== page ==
Category Design Case Study II: Get In The FLOW.

Stretch Towards Everything.

This is the second case study of seven, reviewing how category design can generate outsize organizational outcomes. This post, we discuss how we can dissipate boundaries inside an organization, and with external stakeholders. We are all on the same side.

Reminder of category design definition:

A way to create and frame a new service or product, often in an emergent or game-changing way, using the principles of design thinking: What is… What if… What wows… What works…

Reference material: Introduction. Case I: Team TRUST.

Here is the PDF version.

The enduring challenges (What is…):

  1. Inertia: information and narrative flows are slow, expensive and bureaucratic.
  2. Them and Us: there is resistance to, and scepticism as to the value of, sharing stories externally, beyond a ‘need-to-know’ basis.

The point of view (what if…)

  • Let’s get rid of the internal-external divide; reduce cost and bureaucracy and increase velocity.
  • Let’s create a single, trusted perspective of the brand. 95% of what is said, shared and discussed inside the organization is applicable and useful for external stakeholders. Let’s share it.
  • Let’s unlock external brand value by sharing the authentic stories and voices of the organization.

The sell-ution (what wows…)

We had a zero-cost, minimal effort solution <see case study: TRUST>. The use of our Yammer enterprise social network (ESN) was ubiquitous. The content was there, and content owners had self-identified through their postings. Once the work was shared internally, we noticed how easily and organically it became socialized. People discussed the content, comments refined it, “Likes” acknowledged its worth. Sharing content, making the work visible became normalized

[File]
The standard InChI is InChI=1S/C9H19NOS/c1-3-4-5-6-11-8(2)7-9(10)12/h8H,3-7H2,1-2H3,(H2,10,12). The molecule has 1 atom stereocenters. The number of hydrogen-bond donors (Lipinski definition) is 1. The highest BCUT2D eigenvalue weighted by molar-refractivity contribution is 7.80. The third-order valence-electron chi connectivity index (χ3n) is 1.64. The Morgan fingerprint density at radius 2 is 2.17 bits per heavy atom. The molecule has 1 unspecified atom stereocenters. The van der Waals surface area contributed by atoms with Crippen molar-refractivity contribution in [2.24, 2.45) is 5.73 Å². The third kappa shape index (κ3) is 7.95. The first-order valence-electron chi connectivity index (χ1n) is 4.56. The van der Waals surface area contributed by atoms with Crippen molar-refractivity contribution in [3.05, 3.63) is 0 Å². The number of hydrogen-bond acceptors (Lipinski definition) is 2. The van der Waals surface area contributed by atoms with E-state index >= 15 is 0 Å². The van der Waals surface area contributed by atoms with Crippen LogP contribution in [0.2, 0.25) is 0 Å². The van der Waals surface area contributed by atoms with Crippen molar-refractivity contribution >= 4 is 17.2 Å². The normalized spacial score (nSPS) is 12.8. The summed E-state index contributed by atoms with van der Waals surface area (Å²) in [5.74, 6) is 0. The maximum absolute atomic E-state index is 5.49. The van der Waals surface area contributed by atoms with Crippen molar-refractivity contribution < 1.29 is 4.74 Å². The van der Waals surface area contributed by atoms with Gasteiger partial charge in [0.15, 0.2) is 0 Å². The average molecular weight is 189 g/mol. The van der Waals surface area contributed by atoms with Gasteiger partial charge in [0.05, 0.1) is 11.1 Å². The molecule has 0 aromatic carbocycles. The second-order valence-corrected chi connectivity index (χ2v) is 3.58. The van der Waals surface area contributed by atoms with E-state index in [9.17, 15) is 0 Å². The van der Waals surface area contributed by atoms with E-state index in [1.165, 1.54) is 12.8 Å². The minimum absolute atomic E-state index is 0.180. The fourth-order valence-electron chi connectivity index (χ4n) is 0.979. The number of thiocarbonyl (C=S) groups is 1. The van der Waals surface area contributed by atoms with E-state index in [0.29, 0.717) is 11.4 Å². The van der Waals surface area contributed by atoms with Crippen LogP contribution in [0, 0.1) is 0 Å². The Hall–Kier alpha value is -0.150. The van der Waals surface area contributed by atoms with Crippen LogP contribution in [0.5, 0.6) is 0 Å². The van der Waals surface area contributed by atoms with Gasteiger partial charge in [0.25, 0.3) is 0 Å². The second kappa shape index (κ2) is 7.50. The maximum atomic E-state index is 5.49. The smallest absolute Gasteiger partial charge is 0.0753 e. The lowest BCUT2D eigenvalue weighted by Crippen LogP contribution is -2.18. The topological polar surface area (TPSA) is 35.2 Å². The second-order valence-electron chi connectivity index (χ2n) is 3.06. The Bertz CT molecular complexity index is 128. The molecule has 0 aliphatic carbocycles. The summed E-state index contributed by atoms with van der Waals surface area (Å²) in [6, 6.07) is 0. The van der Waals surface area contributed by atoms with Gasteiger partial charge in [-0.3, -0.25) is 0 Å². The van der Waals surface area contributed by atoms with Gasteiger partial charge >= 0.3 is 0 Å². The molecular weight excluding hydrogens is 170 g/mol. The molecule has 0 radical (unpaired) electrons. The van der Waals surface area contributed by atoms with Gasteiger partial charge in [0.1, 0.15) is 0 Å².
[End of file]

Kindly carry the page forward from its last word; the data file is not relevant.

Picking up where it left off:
The Communications function recognized the opportunity to harness this content energy flow. Whereas previously generating content had been hard project management – discover what projects were noteworthy, determine the Subject Matter Expert (SME), pester leaders who were so very “busy” to download content to us to finesse, generate sign-off back through the hierarchy – now, we could channel SME energy, repackage existing content and publish. The internal-external divide dissipated. The brand blossomed.

The mobilization (what works…)

The Communications team was able to activate 100s of stories a year via the ESN content. A comment would be added to content: “Can we use this story externally?” Once approval was received, the Communications team would ‘tidy’ the copy, ensure corporate voice congruence, and post through to our external channels.Moreover, because the work was discussed in public, other voices could chime in if they had perspectives on its use externally. The global hivemind provided a natural audit function. The efficiency gains were incredible.

As the ESN had naturally delivered so many interesting stories of excellence, we were able to rebuild the website around storytelling (vs. static “What We Do” pages). Our social channels took off, especially Facebook, LinkedIn, Instagram <see CULTURE Case study>. One of our main audiences on social was remote field workers and their families, who had been difficult to reach theretofore. The flow of information and narrative went full-circle, back to its source.

Dis!Organize Reference material:

Share is the new savework.out.loudhustle & flow

This Much We Know.

One thought on “Category Design Case Study II: Get In The FLOW.

Leave a Reply

Fill in your details below or click an icon to log in:

WordPress.com Logo

You are commenting using your WordPress.com account. Log Out /  Change )

Google photo

You are commenting using your Google account. Log Out /  Change )

Twitter picture

You are commenting using your Twitter account. Log Out /  Change )

Facebook photo

You are commenting using your Facebook account. Log Out /  Change )

Connecting to %s